Israeli officials have reportedly asked the US Congress for $300 million for two missile-defense programs, in addition to over $3 billion the US gives Israel annually.
The request, first reported by Bloomberg, comes at a time of heightened political tensions between Washington and Jerusalem ahead of a controversial visit by Prime Minister Netanyahu which will see him address Congress on a looming nuclear deal with Iran, despite anger by Democrats and the White House for failure to coordinate the event, orchestrated by the Republican leadership.
The tensions could explain why the fund's request was aimed at the Congress and not the administration itself. According to Bloomberg, the request for an additional $317 million is in addition to the $158 million the Pentagon proposed for the fiscal year that starts Oct. 1.
The request would provide funds for producing David’s Sling and Arrow-3 – two anti-missile defense programs. Just days ago, the Defense Ministry announced that trials conducted over the past five months for the Arrow 2 and Arrow 3 missile interceptors were a failure.
Yair Ramati, head of Israel's missile defense organization in the Defense Minister, reportedly met with members of the congressional defense committees to lobby for the funds. According to Bloomberg, the US provides funds for Israel’s missile defenses - including Iron Dome - separately from the annual $3.1 billion in military aid, which allows Israel to buy arms through the State Department budget, and predominantly from US arms manufacturers.
Jewish Democrat's dillema
Jewish House Democrats personally offered Netanyahu a chance to lower the political temperature after he accepted a Republican invitation to speak to Congress next week on Iran - a less provocative, closed-door session.
Netanyahu turned them down, frustrating members of President Barack Obama's party who are caught between the White House and the Israeli leader.
Democrats face an unenviable choice on Tuesday: Attend the speech and listen to the Israeli leader criticize the president over his effort to negotiate a deal with Iran on its nuclear capability. Or skip it and face complaints that they failed to show solidarity with Netanyahu.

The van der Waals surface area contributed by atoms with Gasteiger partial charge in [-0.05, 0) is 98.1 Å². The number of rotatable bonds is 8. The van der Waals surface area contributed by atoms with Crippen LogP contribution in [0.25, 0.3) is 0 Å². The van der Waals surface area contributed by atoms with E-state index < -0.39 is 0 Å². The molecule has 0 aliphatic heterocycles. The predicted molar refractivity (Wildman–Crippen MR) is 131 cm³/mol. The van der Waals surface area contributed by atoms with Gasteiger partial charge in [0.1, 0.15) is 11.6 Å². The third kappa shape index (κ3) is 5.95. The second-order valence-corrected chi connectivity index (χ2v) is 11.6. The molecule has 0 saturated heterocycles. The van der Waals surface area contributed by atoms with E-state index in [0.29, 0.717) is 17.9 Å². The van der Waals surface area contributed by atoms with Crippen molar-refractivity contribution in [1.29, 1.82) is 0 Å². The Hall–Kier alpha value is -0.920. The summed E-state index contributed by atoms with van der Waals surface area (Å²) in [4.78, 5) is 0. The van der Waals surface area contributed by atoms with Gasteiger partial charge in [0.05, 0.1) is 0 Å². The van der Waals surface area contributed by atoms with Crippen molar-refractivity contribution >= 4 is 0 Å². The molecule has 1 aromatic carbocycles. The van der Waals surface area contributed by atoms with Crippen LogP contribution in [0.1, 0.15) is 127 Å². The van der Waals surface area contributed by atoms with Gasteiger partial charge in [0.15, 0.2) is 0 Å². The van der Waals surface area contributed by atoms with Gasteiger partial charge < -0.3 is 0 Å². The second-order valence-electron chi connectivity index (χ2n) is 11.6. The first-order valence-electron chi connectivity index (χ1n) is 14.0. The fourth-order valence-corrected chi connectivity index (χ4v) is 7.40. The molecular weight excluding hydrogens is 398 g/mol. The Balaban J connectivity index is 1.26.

Democrats are largely resigned to the situation although still bitter about being caught in between. They're directing their wrath at House Speaker John Boehner, R-Ohio, who invited Netanyahu without consulting with the White House and State Department. And they're publicly disagreeing with the Israeli leader, too.
Rep. Sander Levin, R-Mich., called Boehner's invitation to Netanyahu "a strictly political ploy by the speaker to try to reinforce the Republicans' position on Israel and divide Democrats."
Netanyahu was "mistaken to agree to it," he said. "Speaker Boehner is playing politics with the critical issue of Israel's security. That's beyond pardon as far as I'm concerned."
The prime minister is speaking to Congress at the request of Republicans. His visit was coordinated without the Obama administration's knowledge, deepening tensions between two leaders who have never shown much affection for each other.
Jeremy Ben-Ami, president of the liberal Jewish advocacy group J Street, said Netanyahu was "crossing some lines that haven't been crossed before and is putting Israel into the partisan crossfire in a way it has not been before."
But the largest pro-Israel lobby in the US, the American Israel Public Affairs Committee, has tried to play down the partisanship.
"AIPAC welcomes the prime minister's speech to Congress and we believe that this is a very important address," spokesman Marshall Wittmann said. "We have been actively encouraging senators and representatives to attend and we have received an overwhelmingly positive response from both sides of the aisle."
Nearly a dozen Democratic lawmakers plan to sit out Netanyahu's speech, calling it an affront to the president.
Stopping Iran from building a nuclear bomb has become a defining challenge for both Obama and Netanyahu, yet one they have approached far differently.
For Obama, getting Iran to verifiably prove it is not pursuing nuclear weapons would be a bright spot in a foreign policy arena in which numerous outcomes are uncertain and would validate his early political promise to negotiate with Iran without conditions.
Netanyahu considers unacceptable any deal with Iran that doesn't end its nuclear program entirely and opposes the diplomatic pursuit as one that minimizes what he considers an existential threat to Israel.
Tehran says its nuclear program is peaceful and exists only to produce energy for civilian use.
US and Iranian officials reported progress in the latest talks on a deal that would freeze Tehran's nuclear program for 10 years, but allow it to slowly ramp up in the final years of the accord.
Obama has refused to meet Netanyahu during his visit, with the White House citing its policy of not meeting with foreign leaders soon before their elections. Vice President Joe Biden and Kerry will both be out of the country on trips announced only after Netanyahu accepted the GOP offer to speak on Capitol Hill.
The prime minister is scheduled to speak Monday at AIPAC's annual policy conference. The Obama administration will be represented at the event by UN Ambassador Samantha Power and national security adviser Susan Rice, who criticized Netanyahu's plans to address Congress as "destructive" to the US-Israeli relationship.
The Associated Press contributed to this report